Heirloom Tomatoes

redgreentomatomimono(5-7)July 8, 2013

Hi people,

I have been inactive for a while so let me reintroduce myself. I am a 15 year old gardening enthusiast in Brooklyn, NY. I love heirloom tomatoes best of all. This summer I was surprised and happy when my heirlooms finally made it past the seedling stage. But, I went away for ten days and therefore could not properly care for the now large plants. My mom dutifully watered them but they need transplanting and I will not be able to transplant them all until the middle of this week. I am growing Green Zebra, Tigerella, and Yellow Jubilee. Of them all, only Green Zebra has fruit, although the rest have flowers. Will the delayed transplanting stunt their growth?

P.S. my lemon balm seeds did not germinate after more than two weeks?

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edweather(Zone 5a/b Central NY)

Congratulations on your nicely growing heirloom tomato plants. Just transplant them as soon as you can and they should be fine. Yes, tomatoes are technically fruits but there is also a tomato forum where you might get more tomato specific feedback.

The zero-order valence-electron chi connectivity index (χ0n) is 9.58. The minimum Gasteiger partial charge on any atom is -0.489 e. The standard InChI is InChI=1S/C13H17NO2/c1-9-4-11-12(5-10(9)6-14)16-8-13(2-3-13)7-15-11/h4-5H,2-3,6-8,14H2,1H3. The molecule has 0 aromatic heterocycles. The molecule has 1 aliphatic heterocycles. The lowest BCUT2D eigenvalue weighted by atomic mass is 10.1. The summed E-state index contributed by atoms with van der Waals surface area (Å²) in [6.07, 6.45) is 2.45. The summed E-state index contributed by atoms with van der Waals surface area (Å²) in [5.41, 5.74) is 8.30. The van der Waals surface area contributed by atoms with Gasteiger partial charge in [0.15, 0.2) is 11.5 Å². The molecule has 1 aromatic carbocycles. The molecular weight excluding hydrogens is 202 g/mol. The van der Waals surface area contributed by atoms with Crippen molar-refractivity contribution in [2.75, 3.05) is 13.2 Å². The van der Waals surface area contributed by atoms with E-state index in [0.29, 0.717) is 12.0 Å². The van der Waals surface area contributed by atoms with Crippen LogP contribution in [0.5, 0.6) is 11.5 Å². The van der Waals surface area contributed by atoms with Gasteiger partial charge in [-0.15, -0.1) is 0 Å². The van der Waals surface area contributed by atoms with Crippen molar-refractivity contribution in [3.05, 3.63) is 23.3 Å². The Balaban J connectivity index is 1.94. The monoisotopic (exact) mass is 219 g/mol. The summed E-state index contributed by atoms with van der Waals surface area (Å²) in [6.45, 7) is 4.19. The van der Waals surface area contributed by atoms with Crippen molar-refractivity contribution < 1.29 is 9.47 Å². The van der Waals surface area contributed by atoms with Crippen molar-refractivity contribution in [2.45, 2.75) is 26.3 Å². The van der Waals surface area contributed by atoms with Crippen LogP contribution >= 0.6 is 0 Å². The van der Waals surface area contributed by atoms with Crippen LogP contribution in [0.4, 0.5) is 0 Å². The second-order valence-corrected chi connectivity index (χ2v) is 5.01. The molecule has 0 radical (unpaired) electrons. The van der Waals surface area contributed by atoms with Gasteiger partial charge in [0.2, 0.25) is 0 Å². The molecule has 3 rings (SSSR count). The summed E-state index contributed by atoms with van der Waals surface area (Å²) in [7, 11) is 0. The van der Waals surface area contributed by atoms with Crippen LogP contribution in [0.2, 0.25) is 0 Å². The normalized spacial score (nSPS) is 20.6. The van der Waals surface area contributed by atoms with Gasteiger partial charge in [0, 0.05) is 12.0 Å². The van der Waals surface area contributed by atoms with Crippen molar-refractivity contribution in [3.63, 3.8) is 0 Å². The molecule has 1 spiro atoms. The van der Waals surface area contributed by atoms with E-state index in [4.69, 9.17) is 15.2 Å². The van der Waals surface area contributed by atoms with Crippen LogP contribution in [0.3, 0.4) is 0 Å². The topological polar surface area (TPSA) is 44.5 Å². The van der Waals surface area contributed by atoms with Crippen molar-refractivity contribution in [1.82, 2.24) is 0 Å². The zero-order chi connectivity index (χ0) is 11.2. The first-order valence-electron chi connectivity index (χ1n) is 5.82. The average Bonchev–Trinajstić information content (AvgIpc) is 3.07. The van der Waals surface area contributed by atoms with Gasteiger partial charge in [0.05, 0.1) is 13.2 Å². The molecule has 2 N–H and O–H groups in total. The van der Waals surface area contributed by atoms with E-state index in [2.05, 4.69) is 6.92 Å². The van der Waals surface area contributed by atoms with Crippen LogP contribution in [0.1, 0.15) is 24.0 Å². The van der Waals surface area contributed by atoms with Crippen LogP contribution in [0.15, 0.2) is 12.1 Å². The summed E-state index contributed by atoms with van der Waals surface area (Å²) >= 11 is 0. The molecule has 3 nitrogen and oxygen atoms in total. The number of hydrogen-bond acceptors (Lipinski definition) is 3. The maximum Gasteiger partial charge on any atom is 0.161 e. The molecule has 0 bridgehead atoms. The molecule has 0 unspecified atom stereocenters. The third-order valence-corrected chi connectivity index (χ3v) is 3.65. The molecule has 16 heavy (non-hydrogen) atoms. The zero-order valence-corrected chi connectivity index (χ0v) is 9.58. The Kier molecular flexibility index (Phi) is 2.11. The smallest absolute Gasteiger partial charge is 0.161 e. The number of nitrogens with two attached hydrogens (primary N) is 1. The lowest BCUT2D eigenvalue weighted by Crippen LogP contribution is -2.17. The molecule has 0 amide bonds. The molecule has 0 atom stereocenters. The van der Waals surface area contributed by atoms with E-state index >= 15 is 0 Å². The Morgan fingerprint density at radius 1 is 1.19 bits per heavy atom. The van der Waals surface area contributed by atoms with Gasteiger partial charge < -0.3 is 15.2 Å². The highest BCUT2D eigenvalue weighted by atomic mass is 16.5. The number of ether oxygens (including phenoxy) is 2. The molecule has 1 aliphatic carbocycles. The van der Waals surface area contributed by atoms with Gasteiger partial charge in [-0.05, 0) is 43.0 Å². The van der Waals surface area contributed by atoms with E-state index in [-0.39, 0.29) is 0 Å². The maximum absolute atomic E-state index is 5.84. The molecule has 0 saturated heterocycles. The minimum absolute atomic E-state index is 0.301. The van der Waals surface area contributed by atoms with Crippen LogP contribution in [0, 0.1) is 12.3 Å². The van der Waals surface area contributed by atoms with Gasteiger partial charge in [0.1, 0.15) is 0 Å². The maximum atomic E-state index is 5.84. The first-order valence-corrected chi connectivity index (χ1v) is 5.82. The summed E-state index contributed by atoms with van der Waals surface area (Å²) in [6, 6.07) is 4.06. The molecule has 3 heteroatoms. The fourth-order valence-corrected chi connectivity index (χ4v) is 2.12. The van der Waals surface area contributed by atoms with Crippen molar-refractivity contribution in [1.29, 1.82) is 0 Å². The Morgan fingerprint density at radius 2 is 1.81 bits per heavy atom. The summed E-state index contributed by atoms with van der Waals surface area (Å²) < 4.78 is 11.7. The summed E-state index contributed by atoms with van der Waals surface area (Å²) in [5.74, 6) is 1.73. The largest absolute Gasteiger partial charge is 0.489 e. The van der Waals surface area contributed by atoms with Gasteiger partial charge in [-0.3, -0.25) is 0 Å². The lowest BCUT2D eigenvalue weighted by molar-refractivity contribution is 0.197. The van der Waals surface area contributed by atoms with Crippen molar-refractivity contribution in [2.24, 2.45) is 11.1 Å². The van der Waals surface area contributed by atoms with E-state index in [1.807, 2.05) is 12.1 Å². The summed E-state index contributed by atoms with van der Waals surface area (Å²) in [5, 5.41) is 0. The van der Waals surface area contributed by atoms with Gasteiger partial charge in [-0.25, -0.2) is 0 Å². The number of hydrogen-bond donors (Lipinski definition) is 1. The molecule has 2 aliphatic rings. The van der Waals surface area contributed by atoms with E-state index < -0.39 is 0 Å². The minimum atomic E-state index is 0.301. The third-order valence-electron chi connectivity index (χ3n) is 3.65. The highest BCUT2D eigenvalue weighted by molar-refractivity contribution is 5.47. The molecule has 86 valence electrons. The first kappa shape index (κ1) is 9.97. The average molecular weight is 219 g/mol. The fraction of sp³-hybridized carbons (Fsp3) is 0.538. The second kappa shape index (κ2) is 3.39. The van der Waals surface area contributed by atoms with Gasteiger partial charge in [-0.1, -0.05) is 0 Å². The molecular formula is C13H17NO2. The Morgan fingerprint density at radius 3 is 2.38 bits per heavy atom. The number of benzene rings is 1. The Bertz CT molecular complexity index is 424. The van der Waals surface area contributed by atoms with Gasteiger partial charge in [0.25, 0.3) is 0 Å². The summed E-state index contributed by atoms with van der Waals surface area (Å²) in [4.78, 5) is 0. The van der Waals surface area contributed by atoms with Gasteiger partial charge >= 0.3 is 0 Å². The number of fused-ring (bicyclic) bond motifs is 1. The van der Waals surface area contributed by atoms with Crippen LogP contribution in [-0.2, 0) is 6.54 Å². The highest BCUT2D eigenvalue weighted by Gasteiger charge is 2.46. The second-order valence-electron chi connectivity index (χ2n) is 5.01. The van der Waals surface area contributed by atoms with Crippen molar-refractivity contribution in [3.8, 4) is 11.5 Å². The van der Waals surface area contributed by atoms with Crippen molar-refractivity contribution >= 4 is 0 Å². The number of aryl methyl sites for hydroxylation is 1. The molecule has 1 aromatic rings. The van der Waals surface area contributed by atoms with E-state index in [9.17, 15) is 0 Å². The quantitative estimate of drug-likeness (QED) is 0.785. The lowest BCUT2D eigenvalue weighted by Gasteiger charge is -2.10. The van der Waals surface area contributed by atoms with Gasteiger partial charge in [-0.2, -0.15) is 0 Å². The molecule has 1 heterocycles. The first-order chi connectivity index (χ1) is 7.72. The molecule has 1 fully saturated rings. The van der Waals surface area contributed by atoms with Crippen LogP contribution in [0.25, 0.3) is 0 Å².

Bookmark   July 8, 2013 at 6:42PM
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I should clarify, by growth I am primarily focused on yield. and by yield I mean many reasonably sized fruits rather than one or two enormous ones. This will not affect their yield in any way even though it will be too cold by October for them to continue growing?

    Bookmark   July 8, 2013 at 6:52PM
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drew51 SE MI Z5b/6a

I would suspect leaving them in a small pot will definitely affect yield. I would think you would want them in a permanent pot long before they fruit.

    Bookmark   July 8, 2013 at 7:02PM
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The transplant results depend largely on how many of the roots your potted plants have touching the pot (rootbound).

How large are the pots?. Are you transplanting into the ground or into another pot?

P.S. Are you referring to the leafy herb lemon balm or the tomato Lemon Boy? Try the herb forum for the lemon balm.

    Bookmark   July 8, 2013 at 11:04PM
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edweather(Zone 5a/b Central NY)

The bottom line is that you want to get them in their permanent home, whether in the ground or in a large container, as soon as possible, and hope for the best. You still have at least 2 months of good growing season left.

    Bookmark   July 9, 2013 at 3:36PM
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